Increasingly, businesses who have suffered a financial loss because of another business’ anti-competitive conduct are choosing to pursue private damages actions through the court system to recover the losses suffered.
The UK is one of the preferred jurisdictions for bringing private competition damages actions within Europe (having favourable rules on disclosure and wide-ranging jurisdictional reach) and recent changes to the legislative framework have made it easier for claimants both to bring a claim in the first place and to succeed in recovering damages.
The most straightforward type of competition damages claim is known as a “follow on” damages claim. For example, this is where an EU or UK cartel decision has been reached by the European Commission or the Competition and Markets Authority and where this is then relied on in a damages action, as evidence that the cartel took place. The damages claim then involves establishing that the relevant cartelised products were purchased during the relevant period from one or more cartelists as well as the value of the damages suffered i.e. primarily the level of “overcharge” paid for the products which may be attributed to the defendant’s participation in the cartel.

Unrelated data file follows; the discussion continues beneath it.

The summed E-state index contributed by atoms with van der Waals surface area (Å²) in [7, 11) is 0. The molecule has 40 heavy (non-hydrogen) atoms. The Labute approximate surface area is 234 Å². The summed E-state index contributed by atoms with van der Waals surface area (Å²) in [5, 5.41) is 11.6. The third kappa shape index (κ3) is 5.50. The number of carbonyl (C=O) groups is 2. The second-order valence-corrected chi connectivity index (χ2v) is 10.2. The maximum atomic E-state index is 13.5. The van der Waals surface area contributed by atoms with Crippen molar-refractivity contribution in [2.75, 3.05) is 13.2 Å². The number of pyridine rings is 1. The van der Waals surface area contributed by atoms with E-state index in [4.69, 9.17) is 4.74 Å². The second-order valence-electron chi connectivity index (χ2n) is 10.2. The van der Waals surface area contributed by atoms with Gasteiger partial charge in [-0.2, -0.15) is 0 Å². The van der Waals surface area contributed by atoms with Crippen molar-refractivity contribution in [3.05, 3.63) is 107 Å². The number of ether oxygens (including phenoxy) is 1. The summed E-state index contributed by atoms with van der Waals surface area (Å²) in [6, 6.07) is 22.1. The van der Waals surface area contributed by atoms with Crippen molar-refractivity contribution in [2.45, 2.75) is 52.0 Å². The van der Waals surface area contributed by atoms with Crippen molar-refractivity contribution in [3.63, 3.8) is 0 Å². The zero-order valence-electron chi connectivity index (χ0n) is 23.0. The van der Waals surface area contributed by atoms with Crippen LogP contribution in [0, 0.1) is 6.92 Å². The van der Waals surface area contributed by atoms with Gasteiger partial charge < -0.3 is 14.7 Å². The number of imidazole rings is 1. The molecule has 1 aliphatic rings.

Perfect records are not needed. The EU Damages Directive has directed all Member States to:
The law favours the claimant in competition damages claims, however, most follow-on damages claims settle before reaching trial.
We view competition damages actions as presenting clients with the opportunity to recover a significant financial asset. Often, potential competition damages claims are valued as multi-million-pound claims.
We work with litigation insurers and funders to minimise the financial risk associated with pursuing a claim.
We regularly monitor cartel decisions as they are published by the European Commission and Competition and Markets Authority. If you believe you have overpaid for goods or services due to a supplier’s participation in a cartel, you may have a significant claim for damages. We offer a free initial consultation to assess the potential viability of pursuing a competition damages action.